It’s probably not fair to say that Governor David Patterson of New York has a worst budget crisis than the state of New York does, but, unfortunately he does. Governor Patterson is an honest, straight-forward speaker and thinker whose only goal is to try to do right by the citizens of New York state. However, what he seems to miss is kind of a political savvy that’s needed to make people take a hard look at some facts and try to understand just what he’s up against.

And just what is he up against? The problem New York state has is that around 20% of its yearly revenues come directly from Wall Street. When the stock market is humming along, New York is doing pretty well. But when it’s suffering, like it is now, New York takes a hit that no other states take.

The whole thing about budgeting in general is no different for states than it is for other businesses. One budgets based on perceived ‘sameness’ in revenues and expenses from previous years. Budgets are either done to try to stay even or to try to make a profit; any business budgeting for the business to take a hit across the board needs to fold up its tents and move on to something else. Healthcare is big on zero-based budgets these days, trying to stay afloat while figuring out how the punches of reduced reimbursements from Medicare and Medicaid and fewer inpatient admissions hits their bottom lines. Companies like Honda, American Express, and Xerox, just to pick a few names, budget with profit margins predicted, and even if the company happens to make a profit, if it’s not the profit that they thought they were going to get it’s a bad year, because many times they’ve projected spending that may have already taken place based on those budget estimates. A tough way to do business, but that’s how it goes most of the time.

Anyway, back to New York and Governor Patterson. This budget crisis was pretty much predicted to be coming back in 2007 while Governor Spitzer was still leading the state, if one looks back at the remarks of Budget Director Paul Francis at the CBC (Citizens Budget Commission) Conference on Reforming the NYS Budget Process in September 2007. He talked about the need to make sure the state budgeted based on possible losses coming from Wall Street.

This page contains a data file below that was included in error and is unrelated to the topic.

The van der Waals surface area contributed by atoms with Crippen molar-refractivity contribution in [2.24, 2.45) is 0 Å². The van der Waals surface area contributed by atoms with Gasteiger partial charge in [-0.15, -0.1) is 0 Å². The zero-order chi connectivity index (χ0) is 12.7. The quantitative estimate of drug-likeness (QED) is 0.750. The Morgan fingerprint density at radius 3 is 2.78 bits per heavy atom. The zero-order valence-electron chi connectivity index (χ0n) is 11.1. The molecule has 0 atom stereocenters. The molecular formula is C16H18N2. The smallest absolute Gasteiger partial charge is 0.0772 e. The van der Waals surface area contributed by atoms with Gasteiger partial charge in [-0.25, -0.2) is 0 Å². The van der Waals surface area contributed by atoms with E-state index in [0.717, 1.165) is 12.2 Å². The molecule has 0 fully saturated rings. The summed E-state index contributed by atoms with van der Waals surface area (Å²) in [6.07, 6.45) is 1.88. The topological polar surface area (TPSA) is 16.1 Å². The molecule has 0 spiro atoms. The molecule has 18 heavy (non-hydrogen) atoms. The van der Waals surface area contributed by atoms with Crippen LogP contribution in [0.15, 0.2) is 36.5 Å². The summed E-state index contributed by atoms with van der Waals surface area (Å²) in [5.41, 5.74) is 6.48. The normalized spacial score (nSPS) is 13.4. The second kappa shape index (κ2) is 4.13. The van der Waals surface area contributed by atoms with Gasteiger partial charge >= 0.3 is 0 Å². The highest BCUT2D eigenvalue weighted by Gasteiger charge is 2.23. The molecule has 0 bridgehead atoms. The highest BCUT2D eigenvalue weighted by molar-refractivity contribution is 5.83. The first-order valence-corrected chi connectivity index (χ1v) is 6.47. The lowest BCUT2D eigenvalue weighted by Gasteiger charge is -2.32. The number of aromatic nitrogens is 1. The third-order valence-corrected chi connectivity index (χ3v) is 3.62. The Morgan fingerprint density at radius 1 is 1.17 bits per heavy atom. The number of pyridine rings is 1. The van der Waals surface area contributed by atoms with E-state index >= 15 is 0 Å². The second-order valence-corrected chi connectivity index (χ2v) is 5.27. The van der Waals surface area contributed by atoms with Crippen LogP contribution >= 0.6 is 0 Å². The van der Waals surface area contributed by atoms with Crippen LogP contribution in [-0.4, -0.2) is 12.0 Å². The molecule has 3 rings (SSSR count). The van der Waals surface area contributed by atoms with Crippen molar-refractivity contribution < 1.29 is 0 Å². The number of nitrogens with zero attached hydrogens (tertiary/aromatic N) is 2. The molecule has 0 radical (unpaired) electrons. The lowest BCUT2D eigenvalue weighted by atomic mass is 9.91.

But budgeting is a tough road to hoe in New York, mainly because each house of the state congress is led by a different party, and the guys in charge haven’t quite been accommodating to any governor. At least this year one of those guys is finally gone, but no one really expects the state to handle the budget process any better. This means that the Governor has to try to do what he can, based on the information he has, and then has to sit back and wait for everyone to beat him up over it all.

In this case, the biggest issue that Governor Patterson is dealing with is what everyone is calling the “obesity” tax, which is his proposed 18% tax on sweetened drinks, especially soda. The thought and belief is that he’s taking it out on the ‘common man’, which I suppose is the lower and middle classes, which are more apt to be drinking this stuff than the upper class; supposedly, that is, since I wouldn’t be in the position yet to really know (though I do only drink things without sugar in them except an occasional apple juice). There are other budget cuts that are trying to close a multi-billion dollar gap, including school funding and the like.

These are tough decisions, and people who are, or may be, affected by these cuts aren’t one bit happy. Yet, I haven’t seen anyone come up with another plan for trying to balance the state budget. When the state congress saw the proposal, instead of offering something back they stated that the governor hadn’t given them enough detail about the plan; that’s nothing but a dodge. Whenever the issue of taxes come up, politicians want to be seen as someone working to bring down taxes, not supporting any of them. But the truth is that if a government is going to function properly, it needs the money to do it. Anyone who believes that when President-elect Obama gets into office that he’s not going to raise taxes of some sort to try to alleviate the record deficit our country is in is being naive.

The same with New York state. There either has to be some serious budget slashing, which could mean plenty of good programs in this state go by the wayside, or he’s going to have to raise revenue in some other fashion. At least, for now, the amount of Medicaid spending hasn’t been touched, if only because it’s federally mandated that each state has to spend a certain amount in order to receive more funds from the government to keep that program going.

I have some ideas, but it’s going to take some time to break the entire thing down now and give those recommendations. That’s another blog post; lucky me. What thoughts do you have on this front?

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